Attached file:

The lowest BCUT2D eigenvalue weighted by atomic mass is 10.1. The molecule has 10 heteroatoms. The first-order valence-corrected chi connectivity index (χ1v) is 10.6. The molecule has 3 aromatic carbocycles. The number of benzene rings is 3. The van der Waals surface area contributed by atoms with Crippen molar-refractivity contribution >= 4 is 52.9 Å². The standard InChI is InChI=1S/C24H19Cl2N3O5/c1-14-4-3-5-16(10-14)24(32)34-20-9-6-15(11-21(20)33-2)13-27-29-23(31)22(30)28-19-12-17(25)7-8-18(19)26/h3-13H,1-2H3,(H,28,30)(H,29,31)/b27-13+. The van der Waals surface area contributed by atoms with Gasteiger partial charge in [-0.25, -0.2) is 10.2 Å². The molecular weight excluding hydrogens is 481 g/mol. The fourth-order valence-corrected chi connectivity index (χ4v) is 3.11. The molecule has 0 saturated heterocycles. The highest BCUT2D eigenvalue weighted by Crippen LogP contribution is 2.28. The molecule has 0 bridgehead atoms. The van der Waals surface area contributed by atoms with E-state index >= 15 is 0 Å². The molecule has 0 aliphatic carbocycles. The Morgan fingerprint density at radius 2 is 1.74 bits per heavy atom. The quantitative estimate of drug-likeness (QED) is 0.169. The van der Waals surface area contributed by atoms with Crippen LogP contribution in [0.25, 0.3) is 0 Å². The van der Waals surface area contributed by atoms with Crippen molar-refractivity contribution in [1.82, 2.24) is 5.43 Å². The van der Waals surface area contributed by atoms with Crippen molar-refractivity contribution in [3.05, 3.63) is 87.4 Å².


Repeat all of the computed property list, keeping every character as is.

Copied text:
The lowest BCUT2D eigenvalue weighted by atomic mass is 10.1. The molecule has 10 heteroatoms. The first-order valence-corrected chi connectivity index (χ1v) is 10.6. The molecule has 3 aromatic carbocycles. The number of benzene rings is 3. The van der Waals surface area contributed by atoms with Crippen molar-refractivity contribution >= 4 is 52.9 Å². The standard InChI is InChI=1S/C24H19Cl2N3O5/c1-14-4-3-5-16(10-14)24(32)34-20-9-6-15(11-21(20)33-2)13-27-29-23(31)22(30)28-19-12-17(25)7-8-18(19)26/h3-13H,1-2H3,(H,28,30)(H,29,31)/b27-13+. The van der Waals surface area contributed by atoms with Gasteiger partial charge in [-0.25, -0.2) is 10.2 Å². The molecular weight excluding hydrogens is 481 g/mol. The fourth-order valence-corrected chi connectivity index (χ4v) is 3.11. The molecule has 0 saturated heterocycles. The highest BCUT2D eigenvalue weighted by Crippen LogP contribution is 2.28. The molecule has 0 bridgehead atoms. The van der Waals surface area contributed by atoms with E-state index >= 15 is 0 Å². The molecule has 0 aliphatic carbocycles. The Morgan fingerprint density at radius 2 is 1.74 bits per heavy atom. The quantitative estimate of drug-likeness (QED) is 0.169. The van der Waals surface area contributed by atoms with Crippen LogP contribution in [0.25, 0.3) is 0 Å². The van der Waals surface area contributed by atoms with Crippen molar-refractivity contribution in [1.82, 2.24) is 5.43 Å². The van der Waals surface area contributed by atoms with Crippen molar-refractivity contribution in [3.05, 3.63) is 87.4 Å².